The District will finish this fiscal year with $89 million more in its coffers than its June revenue estimate indicated, according to a revised estimate released Friday.
D.C. Chief Financial Officer Natwar M. Gandhi said the city should expect no significant changes to its revenue estimates in fiscal year 2012, which starts Oct. 1, because “stronger than expected real property tax revenue offsets estimated shortfalls in sales and income tax revenue.”
It is unclear how the influx of additional dollars in the current fiscal year will be used, but D.C. Council Chairman Kwame R. Brown is giving “serious consideration” to placing all of it in the city’s fund balance, his spokeswoman said.
“As my office releases the September revenue estimate, I want to reiterate my concerns regarding the use of this budget mechanism,” Mr. Gandhi said in a letter to the council and Mayor Vincent C. Gray.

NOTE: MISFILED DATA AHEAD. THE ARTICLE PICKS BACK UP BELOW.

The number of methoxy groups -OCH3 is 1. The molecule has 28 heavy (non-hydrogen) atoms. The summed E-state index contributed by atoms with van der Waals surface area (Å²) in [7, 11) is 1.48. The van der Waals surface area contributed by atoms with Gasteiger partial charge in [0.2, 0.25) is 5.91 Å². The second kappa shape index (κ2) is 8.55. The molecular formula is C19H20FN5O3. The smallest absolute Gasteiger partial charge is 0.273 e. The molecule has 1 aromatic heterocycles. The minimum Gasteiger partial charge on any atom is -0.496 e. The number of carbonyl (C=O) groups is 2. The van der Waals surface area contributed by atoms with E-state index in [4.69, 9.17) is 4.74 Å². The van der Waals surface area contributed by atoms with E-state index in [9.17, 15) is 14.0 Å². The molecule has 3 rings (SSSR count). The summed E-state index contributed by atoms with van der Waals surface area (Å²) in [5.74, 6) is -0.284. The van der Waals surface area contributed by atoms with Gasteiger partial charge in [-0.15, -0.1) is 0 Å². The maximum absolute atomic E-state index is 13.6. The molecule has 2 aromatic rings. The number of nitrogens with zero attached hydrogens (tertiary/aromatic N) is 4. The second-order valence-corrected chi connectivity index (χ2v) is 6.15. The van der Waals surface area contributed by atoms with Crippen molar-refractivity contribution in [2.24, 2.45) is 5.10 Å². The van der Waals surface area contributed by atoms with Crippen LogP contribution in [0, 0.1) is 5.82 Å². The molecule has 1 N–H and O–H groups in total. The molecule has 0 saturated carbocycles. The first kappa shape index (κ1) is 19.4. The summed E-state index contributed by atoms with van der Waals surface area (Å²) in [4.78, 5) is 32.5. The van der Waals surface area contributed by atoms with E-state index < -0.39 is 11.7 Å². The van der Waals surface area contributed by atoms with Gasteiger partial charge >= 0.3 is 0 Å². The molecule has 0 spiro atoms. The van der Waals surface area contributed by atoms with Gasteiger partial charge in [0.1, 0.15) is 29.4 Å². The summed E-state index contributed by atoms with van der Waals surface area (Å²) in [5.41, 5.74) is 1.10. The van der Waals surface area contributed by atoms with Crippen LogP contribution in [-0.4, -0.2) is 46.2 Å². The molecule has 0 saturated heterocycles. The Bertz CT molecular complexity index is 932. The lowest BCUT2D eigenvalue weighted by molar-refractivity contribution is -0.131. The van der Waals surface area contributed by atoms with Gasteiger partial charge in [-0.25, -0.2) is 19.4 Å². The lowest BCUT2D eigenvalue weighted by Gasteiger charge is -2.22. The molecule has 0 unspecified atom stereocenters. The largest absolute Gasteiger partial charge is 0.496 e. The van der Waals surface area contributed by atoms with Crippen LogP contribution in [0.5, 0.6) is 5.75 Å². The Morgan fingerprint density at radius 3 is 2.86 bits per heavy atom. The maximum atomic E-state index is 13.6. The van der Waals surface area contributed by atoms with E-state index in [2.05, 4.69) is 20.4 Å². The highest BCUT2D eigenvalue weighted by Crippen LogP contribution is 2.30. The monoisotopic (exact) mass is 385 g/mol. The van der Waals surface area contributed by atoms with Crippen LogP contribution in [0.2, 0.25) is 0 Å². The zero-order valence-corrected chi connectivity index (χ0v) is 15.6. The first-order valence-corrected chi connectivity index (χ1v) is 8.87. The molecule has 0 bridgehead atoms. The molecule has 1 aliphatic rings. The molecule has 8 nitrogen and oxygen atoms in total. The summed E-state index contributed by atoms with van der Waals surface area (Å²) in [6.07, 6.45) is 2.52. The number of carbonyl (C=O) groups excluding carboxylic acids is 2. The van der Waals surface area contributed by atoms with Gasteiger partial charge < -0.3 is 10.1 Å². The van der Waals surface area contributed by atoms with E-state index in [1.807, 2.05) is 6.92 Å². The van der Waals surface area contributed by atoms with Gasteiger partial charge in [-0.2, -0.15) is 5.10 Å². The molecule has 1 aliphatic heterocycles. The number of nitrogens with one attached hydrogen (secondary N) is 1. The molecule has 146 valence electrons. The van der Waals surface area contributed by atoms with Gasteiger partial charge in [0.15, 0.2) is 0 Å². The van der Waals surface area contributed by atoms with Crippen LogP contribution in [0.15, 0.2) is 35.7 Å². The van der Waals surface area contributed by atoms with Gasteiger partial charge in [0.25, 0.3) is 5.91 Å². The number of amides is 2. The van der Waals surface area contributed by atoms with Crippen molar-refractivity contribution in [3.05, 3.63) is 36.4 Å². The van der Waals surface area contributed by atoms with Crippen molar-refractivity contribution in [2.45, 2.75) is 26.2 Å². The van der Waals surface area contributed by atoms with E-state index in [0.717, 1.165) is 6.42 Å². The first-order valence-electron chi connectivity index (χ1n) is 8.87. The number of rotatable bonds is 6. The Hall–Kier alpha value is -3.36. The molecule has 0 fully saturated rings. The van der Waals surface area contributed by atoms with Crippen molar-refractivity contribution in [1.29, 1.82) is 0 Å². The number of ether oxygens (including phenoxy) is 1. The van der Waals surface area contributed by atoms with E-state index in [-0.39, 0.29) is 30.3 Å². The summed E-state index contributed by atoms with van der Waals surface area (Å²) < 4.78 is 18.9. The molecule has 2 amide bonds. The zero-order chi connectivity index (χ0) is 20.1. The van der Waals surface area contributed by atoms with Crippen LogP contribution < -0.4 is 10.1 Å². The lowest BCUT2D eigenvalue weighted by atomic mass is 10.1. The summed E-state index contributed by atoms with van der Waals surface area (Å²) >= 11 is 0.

Among these contingencies, the council decided to delay the implementation of a new tax on out-of-state bonds until the start of next year, because it would be unfair to retroactively tax bondholders.
Mr. Gray used a pocket veto to eliminate the delay, saying it was unwise to put $13 million in the city’s fund balance and take it back out to cover the cost of postponing the bonds tax.
Mr. Gandhi backed the mayor’s call in his letter on Friday, citing Wall Street rating agencies who had the voiced concerns about the depletion of D.C. reserves.
“In light of these factors, I urge you to consider setting aside the contingent budgeting mechanism and to use the additional FY2011 revenues as a first step to replenish the District’s fund balance,” Mr. Gandhi said.
Revenue estimates are expected to face a downturn in FY2013 and FY2014 for a variety of reasons.
“Recent economic developments, especially those relating to the Euro-zone debt crisis and the U.S. long-term fiscal stability, have increased uncertainty,” Mr. Gandhi said.
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Tom Howell Jr. covers politics for The Washington Times. He can be reached at firstname.lastname@example.org.
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